There’s a joke bouncing around the Internet about what the COVID-19 pandemic means for companies’ digitization efforts. It goes like this:
Jokes aside, it’s true that COVID-19 and the resulting quarantine forced many businesses across industries to play catch up in their digitization efforts. Banking is no exception.
In a webinar discussion with Alloy, Dale Oberkfell, President and CFO of Midwest Bank Centre, says that since his bank’s branches closed, “ATM activity is up, drive-through banking is up 10–20%, and deposits made through our mobile app are up 40%.”
Out of necessity, there is a surge in customers using banks’ digital channels. This has meant that banks have had to accelerate efforts to both serve their customers digitally and fight fraud in channels that may be new to them.
The promise and peril of digital new account openings
Mr. Oberkfell of Midwest Bank said that before the crisis, commercial customers could not open an account at his bank online. They had to walk into a physical branch and, once there, the process took at least 30 minutes. He admitted the experience wasn’t ideal, for the bank and potential customers alike.
Now, amid months of stay-at-home orders nationwide, customers’ swift adaptation to branchless banking will forever shift the value and perceived necessity of a physical bank branch.
Mr. Oberkfell welcomed this incentive to improve. Based on experience on the consumer side of the bank, he understands that digital account openings mean more new account openings. Yet, he also acknowledged that opening new channels for customers also opens new channels for fraudsters.
The status quo isn’t coming back
Promise or peril, Mr. Oberkfell agreed that the proverbial genie is out of the bottle when it comes to digital change. Not only will the pace of digital change in banking accelerate, he believes, but it’s also very unlikely we’ll ever return to the pre-pandemic status quo.
Customers introduced to digital banking during this crisis may not go back to physical banking options, while the expectations of those who have had bad or even mediocre digital experiences have risen significantly.
And as big tech companies, including Apple, Google, and Facebook, push hard to offer financial services to customers anywhere, banks can expect increasing pressure from customers to bolster their digital offerings.
Where to start with digital new account openings
As one might imagine, when going digital, the right technology is key. For Midwest Bank, finding the right technology partners unlocked their digitization efforts. Mr. Oberkfell’s bank worked with:
- XpertSavers to serve as a “quarterback” consulting on the process.
- Mantl to provide online account opening technology, ensuring a good customer experience.
- Alloy to serve as their KYC/KYB partner and fraud prevention solution.
Getting the right systems in place also allowed the bank to be flexible and treat different applicants differently.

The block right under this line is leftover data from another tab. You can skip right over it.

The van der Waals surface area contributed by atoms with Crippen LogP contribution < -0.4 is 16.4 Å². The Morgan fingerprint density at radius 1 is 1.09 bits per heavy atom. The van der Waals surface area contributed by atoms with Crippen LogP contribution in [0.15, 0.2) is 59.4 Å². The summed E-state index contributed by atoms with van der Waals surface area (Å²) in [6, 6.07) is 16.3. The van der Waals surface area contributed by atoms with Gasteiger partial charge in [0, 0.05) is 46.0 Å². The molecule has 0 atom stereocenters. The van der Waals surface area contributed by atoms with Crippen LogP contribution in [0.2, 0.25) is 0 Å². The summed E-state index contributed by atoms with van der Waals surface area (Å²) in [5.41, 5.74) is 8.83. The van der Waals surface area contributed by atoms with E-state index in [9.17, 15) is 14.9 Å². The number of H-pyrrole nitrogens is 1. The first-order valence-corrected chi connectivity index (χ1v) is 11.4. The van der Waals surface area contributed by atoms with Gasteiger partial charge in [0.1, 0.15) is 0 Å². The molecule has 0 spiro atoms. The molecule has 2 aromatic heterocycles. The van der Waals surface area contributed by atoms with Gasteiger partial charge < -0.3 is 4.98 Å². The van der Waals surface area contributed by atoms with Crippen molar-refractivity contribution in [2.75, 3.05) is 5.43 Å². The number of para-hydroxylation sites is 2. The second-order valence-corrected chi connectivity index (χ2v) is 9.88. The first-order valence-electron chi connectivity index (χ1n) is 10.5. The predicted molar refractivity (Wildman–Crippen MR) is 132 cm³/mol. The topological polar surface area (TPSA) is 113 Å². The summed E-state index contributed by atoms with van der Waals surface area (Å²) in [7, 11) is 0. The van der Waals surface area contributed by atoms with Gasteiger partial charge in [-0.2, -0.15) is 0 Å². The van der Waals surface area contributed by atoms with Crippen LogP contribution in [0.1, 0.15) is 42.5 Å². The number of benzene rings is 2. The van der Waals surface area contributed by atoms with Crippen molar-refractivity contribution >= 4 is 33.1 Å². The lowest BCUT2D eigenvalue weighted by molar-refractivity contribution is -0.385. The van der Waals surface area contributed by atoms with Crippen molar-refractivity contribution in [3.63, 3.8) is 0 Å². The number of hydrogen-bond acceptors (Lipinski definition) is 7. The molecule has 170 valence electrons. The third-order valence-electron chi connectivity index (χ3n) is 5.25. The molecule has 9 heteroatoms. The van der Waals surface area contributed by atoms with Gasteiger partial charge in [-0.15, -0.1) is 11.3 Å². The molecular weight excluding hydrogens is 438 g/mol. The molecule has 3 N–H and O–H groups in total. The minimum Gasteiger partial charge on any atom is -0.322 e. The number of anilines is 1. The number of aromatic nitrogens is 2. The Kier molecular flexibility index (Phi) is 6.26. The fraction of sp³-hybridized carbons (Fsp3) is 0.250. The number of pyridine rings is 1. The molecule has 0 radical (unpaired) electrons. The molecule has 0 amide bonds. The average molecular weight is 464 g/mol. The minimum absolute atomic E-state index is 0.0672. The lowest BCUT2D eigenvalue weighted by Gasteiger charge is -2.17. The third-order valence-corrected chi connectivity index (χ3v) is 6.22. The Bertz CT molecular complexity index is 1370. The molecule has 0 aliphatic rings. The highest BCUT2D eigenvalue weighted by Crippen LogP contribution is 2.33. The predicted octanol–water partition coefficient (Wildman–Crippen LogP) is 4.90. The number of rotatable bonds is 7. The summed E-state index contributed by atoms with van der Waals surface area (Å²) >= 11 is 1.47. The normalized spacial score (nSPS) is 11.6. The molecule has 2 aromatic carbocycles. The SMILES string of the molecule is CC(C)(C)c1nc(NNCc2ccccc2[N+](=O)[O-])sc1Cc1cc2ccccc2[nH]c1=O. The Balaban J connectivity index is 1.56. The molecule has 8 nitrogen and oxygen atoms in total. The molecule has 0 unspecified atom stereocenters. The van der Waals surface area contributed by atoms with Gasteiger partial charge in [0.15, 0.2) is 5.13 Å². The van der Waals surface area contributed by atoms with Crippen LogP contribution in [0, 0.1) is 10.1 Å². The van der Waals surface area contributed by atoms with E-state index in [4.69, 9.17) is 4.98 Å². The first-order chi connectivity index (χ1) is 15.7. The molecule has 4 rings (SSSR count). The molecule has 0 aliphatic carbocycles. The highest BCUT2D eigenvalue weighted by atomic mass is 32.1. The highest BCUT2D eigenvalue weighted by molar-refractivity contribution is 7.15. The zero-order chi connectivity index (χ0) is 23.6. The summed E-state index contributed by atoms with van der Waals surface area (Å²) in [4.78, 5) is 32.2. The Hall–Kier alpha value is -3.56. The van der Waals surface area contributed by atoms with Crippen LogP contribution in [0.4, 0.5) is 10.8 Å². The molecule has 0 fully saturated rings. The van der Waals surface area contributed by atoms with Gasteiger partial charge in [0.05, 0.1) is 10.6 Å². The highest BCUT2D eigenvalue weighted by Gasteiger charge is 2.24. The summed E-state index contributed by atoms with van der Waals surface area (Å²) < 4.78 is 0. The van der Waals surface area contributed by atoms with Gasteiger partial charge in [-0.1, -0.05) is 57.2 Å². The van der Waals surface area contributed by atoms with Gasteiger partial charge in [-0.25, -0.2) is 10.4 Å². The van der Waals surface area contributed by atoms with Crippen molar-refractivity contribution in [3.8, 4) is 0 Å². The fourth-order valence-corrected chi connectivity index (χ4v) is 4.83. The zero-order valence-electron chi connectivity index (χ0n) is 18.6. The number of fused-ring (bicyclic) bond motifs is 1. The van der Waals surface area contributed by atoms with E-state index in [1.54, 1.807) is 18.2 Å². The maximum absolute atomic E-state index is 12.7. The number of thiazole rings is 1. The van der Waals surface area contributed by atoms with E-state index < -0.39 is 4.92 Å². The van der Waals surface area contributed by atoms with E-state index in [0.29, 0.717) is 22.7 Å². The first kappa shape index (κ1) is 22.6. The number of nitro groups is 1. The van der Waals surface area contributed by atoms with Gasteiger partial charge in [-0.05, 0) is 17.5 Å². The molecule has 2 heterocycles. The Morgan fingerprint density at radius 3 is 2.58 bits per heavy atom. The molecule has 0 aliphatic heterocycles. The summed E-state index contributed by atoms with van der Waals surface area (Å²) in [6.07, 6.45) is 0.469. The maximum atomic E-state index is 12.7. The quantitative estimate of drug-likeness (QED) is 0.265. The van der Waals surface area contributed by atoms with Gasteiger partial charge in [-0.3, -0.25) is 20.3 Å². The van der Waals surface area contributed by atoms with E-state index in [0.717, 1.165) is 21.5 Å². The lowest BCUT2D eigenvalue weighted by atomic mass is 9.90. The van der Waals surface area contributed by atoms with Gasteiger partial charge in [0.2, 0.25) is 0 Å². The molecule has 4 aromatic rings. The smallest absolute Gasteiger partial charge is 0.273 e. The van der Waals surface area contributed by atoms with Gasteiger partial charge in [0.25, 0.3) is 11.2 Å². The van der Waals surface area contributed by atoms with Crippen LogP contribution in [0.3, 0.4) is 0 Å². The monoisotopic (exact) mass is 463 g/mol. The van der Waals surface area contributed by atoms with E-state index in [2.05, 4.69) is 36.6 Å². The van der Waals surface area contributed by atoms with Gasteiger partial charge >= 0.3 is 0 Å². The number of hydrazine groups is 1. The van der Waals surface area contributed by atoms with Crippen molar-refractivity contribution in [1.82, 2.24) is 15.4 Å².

To this point, Tommy Nicholas, CEO of Alloy, spoke about finding “low-hanging fruit.” The standard approach to new account openings is to treat every application the same. But digital tools allow for flexibility. Why treat an existing customer looking to open another account the same as an applicant new to your bank?
Alloy has helped banks open 100,000’s of accounts by existing customers simply by applying two-step verification processes. By verifying that a customer still has access to the phone number and email associated with them, their identity can simply be re-authenticated rather than completely rebuilt through a traditional application process. This is particularly meaningful amid the surge of digital banking during COVID-19.
And in a time of accelerated change like COVID-19, technology like Alloy’s is designed to adapt quickly, right along with the fraudsters. Alloy data scientist, Kayla Hartman, described how Alloy uses multiple data sources to verify an applicant’s identity. This technique, known in data science as “ensemble modeling,” has allowed Alloy to reduce false positives and capture fraudsters trying a wide range of tactics. These include identity fraud (a fraudster uses a stolen identity), social engineering (coercing others to open accounts), and synthetic fraud (a fraudster mixes real and fabricated information in an attempt to open an account), among other techniques.
Building a digital foundation for the future
Mr. Nicholas and Mr. Oberkfell discussed how it was only five short years ago that the industry was just beginning to offer consumer new account openings online. When COVID-19 hit, the banks who had adopted the technology were in a better position than their peers who had not.
Banks who have some digital experiences in place will be able to more easily build on top of those to further improve, secure themselves against fraud online, and cut operating expenses from manual processes.
Mr. Nicholas acknowledges that today, the tech vendors who provide fraud prevention software for branch account openings, call center account openings, and online account openings are all separate. But, at the current pace of change, he predicts that soon banks will be able to connect efforts across channels to catch fraudsters trying to probe for weaknesses while simultaneously providing a truly seamless customer experience.
It is said that in every crisis, there is opportunity. For banks, COVID-19’s opportunity is digital transformation.